CUNA wrote to House and Senate appropriations leaders Wednesday requesting emergency legislation to combat the effects of the coronavirus emergency on the ability of small businesses and individuals to access credit and basic financial services during this time of uncertainty.
Specifically, CUNA called for the Community Development Financial Institutions (CDFI) Fund and the Community Development Revolving Loan Fund (CDRLF) to be given an emergency infusion of funds, $300 million and $3 million respectively, separate and apart from fiscal year 2021 funding.
“Both of these funds support generally smaller financial institutions that serve people and small businesses that will likely be the first to feel the real-world effects of a missed paycheck or a cancelled order or contract,” wrote CUNA President/CEO Jim Nussle. “These small businesses and individuals will also likely be the first Americans in this current crisis to need access to emergency credit and other assistance available from their credit unions and other small community financial institutions.”
The CDFI Fund makes capital grants, equity investments and awards for technical assistance to CDFIs for community development initiatives such as small businesses, community facilities, and low-income housing. As of Feb. 18, there are 320 credit union CDFIs, out of 1,127 CDFIs nationwide.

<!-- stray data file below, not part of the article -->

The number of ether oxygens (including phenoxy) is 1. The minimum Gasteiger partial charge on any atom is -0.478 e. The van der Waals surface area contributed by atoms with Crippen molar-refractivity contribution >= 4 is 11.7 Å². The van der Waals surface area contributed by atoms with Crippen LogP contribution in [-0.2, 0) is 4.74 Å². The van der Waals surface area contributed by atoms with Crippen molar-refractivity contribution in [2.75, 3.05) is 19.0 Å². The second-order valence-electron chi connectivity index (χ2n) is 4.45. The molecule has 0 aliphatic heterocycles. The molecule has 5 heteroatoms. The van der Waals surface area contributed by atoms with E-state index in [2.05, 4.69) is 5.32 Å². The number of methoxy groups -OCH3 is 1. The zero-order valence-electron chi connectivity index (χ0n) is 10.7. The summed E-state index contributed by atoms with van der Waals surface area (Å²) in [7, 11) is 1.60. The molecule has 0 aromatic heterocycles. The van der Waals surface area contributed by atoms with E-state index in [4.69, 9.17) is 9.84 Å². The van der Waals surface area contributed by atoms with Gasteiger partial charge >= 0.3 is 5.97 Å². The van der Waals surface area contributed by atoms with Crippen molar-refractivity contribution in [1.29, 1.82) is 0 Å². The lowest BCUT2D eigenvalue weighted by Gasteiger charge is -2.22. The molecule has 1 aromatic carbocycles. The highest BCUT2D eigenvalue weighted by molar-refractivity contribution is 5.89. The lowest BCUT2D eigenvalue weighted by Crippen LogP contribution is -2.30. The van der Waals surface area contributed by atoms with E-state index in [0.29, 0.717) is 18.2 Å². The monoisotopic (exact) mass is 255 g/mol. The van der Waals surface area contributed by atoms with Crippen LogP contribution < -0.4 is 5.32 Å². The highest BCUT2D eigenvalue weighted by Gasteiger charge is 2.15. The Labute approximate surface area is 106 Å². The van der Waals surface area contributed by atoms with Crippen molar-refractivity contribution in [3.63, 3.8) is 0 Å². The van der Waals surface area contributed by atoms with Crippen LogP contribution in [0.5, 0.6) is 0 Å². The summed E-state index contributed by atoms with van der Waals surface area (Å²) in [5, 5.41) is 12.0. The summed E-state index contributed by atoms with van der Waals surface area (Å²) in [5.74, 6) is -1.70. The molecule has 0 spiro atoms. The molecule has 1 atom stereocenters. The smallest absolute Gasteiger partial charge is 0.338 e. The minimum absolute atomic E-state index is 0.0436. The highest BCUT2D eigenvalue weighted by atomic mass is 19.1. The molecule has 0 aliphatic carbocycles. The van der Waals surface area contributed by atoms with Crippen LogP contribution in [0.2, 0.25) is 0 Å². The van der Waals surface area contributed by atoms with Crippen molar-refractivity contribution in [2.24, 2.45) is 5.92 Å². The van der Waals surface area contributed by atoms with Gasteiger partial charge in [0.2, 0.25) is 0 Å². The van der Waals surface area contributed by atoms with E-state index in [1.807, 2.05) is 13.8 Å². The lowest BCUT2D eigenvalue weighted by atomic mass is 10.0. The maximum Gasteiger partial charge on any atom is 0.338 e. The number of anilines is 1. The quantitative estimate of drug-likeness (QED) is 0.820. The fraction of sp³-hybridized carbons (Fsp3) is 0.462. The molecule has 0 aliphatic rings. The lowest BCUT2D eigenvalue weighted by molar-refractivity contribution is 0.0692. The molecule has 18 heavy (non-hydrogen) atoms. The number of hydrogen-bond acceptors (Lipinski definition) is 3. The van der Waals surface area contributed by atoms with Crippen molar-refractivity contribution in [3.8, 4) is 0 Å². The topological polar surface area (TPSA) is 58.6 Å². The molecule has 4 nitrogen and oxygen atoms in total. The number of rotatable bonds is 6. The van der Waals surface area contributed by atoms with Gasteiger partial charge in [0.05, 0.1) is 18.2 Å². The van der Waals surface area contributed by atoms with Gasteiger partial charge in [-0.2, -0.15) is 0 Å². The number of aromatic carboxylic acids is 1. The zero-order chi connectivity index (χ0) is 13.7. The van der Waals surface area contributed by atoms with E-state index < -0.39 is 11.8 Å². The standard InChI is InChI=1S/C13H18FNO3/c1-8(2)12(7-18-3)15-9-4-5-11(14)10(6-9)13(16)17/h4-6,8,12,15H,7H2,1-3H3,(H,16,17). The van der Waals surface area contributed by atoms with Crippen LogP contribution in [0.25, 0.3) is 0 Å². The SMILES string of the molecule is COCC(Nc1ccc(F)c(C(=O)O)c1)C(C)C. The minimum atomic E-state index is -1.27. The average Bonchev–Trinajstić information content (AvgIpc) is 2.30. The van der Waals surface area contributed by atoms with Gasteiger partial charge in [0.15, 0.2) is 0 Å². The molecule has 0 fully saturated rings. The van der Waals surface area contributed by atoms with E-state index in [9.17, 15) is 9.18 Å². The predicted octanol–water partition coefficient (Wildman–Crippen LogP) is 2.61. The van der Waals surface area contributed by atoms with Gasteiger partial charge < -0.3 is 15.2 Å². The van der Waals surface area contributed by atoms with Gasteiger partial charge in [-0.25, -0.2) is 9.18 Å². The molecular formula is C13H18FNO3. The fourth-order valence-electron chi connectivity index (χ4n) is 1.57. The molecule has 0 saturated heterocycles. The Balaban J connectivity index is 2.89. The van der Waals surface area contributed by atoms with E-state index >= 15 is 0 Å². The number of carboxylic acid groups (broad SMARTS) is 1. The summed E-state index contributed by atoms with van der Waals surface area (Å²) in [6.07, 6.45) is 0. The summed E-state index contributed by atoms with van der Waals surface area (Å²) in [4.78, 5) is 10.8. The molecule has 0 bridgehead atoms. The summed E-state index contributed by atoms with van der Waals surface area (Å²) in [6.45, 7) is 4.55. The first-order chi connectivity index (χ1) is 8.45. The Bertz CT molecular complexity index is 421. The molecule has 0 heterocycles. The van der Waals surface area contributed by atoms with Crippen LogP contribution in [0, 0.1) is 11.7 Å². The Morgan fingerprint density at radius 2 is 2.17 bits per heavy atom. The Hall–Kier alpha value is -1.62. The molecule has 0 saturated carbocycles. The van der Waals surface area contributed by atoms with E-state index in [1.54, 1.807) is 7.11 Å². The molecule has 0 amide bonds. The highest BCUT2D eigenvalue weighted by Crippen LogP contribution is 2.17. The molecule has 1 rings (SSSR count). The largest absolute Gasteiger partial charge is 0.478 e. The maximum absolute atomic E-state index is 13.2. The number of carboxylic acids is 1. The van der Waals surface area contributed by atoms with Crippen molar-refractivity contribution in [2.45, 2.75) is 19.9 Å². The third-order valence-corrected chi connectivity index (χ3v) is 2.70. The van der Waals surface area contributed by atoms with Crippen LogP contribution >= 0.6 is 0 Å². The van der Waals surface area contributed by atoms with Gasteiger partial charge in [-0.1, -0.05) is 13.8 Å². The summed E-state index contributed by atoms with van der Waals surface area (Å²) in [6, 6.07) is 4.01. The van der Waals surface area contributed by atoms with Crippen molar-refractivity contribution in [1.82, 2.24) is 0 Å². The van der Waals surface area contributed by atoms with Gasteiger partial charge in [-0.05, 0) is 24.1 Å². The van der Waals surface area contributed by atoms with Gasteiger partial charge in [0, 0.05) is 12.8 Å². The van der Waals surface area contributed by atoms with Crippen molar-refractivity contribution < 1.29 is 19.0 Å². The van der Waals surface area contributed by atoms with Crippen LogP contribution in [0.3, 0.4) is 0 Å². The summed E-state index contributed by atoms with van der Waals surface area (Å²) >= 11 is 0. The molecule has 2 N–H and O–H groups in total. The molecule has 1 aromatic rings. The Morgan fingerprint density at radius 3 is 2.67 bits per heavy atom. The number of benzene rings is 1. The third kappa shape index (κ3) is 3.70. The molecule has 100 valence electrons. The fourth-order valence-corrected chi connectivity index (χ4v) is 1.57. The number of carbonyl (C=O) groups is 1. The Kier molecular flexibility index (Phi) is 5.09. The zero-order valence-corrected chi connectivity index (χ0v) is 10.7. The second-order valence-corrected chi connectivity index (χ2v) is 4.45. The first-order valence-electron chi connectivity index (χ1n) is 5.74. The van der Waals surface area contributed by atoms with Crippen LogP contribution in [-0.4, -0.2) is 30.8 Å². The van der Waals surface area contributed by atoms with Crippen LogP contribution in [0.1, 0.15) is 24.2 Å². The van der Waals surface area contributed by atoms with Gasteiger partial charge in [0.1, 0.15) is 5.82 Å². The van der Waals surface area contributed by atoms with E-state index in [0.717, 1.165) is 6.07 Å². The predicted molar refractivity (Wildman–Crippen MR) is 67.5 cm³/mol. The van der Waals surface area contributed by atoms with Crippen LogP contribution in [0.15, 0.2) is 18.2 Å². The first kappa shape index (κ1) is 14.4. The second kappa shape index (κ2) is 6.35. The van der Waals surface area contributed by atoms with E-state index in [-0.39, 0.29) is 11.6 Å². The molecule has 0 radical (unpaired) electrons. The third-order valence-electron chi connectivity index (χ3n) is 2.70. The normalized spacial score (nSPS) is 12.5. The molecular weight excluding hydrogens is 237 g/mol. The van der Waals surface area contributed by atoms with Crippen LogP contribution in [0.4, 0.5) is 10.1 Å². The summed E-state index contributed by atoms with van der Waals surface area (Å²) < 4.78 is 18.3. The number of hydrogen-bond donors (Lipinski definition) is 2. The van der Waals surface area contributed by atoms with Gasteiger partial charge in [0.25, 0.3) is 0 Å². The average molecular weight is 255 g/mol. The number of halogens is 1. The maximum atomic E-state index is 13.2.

The CDRLF is administrated by NCUA, and assists credit unions serving low-income communities in order to provide financial services and simulate economic activities in their communities.
“The CDFI Fund and the CDRLF are both designed to help the types of community-based financial institutions, like credit unions, that are perfectly positioned to receive this funding the quickest and then turn it around and provide emergency financial assistance to the people and small businesses that need it the most,” Nussle wrote. “Credit unions have a long history of providing low-interest loans and other types of financial assistance to individuals and small businesses during government shutdowns and natural disasters. This emergency funding request is a good investment and is fiscally prudent. Credit unions are often the exact types of community lenders that are perfectly suited to help someone make that mortgage payment or receive that small loan to pay their one or two employees.
“In this and any pandemic or natural disaster, these people are going to be the first hit first and the hardest hit in terms of financial impact. Credit unions, not predatory lenders, should be where these Americans turn for financial assistance,” he added.